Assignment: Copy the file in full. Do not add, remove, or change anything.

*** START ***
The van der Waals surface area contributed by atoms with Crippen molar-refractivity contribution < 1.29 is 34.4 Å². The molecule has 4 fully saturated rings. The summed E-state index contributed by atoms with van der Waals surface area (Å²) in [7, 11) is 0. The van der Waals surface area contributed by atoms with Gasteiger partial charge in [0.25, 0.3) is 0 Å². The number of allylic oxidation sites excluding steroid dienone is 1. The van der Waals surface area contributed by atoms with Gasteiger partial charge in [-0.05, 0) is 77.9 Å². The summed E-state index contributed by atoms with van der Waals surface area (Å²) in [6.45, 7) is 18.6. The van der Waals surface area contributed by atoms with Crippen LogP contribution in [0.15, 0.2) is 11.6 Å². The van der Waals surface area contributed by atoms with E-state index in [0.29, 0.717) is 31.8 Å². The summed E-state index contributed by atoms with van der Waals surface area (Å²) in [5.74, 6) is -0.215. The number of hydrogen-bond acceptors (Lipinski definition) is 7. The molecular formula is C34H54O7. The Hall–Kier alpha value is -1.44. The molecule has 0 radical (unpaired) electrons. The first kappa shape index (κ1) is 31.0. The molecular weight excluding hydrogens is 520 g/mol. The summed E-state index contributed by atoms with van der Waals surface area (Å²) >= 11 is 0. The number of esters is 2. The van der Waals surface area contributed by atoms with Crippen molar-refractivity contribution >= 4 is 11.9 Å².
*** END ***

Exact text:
The van der Waals surface area contributed by atoms with Crippen molar-refractivity contribution < 1.29 is 34.4 Å². The molecule has 4 fully saturated rings. The summed E-state index contributed by atoms with van der Waals surface area (Å²) in [7, 11) is 0. The van der Waals surface area contributed by atoms with Gasteiger partial charge in [0.25, 0.3) is 0 Å². The number of allylic oxidation sites excluding steroid dienone is 1. The van der Waals surface area contributed by atoms with Gasteiger partial charge in [-0.05, 0) is 77.9 Å². The summed E-state index contributed by atoms with van der Waals surface area (Å²) in [6.45, 7) is 18.6. The van der Waals surface area contributed by atoms with Crippen LogP contribution in [0.15, 0.2) is 11.6 Å². The van der Waals surface area contributed by atoms with E-state index in [0.29, 0.717) is 31.8 Å². The summed E-state index contributed by atoms with van der Waals surface area (Å²) in [5.74, 6) is -0.215. The number of hydrogen-bond acceptors (Lipinski definition) is 7. The molecular formula is C34H54O7. The Hall–Kier alpha value is -1.44. The molecule has 0 radical (unpaired) electrons. The first kappa shape index (κ1) is 31.0. The molecular weight excluding hydrogens is 520 g/mol. The summed E-state index contributed by atoms with van der Waals surface area (Å²) >= 11 is 0. The number of esters is 2. The van der Waals surface area contributed by atoms with Crippen molar-refractivity contribution >= 4 is 11.9 Å².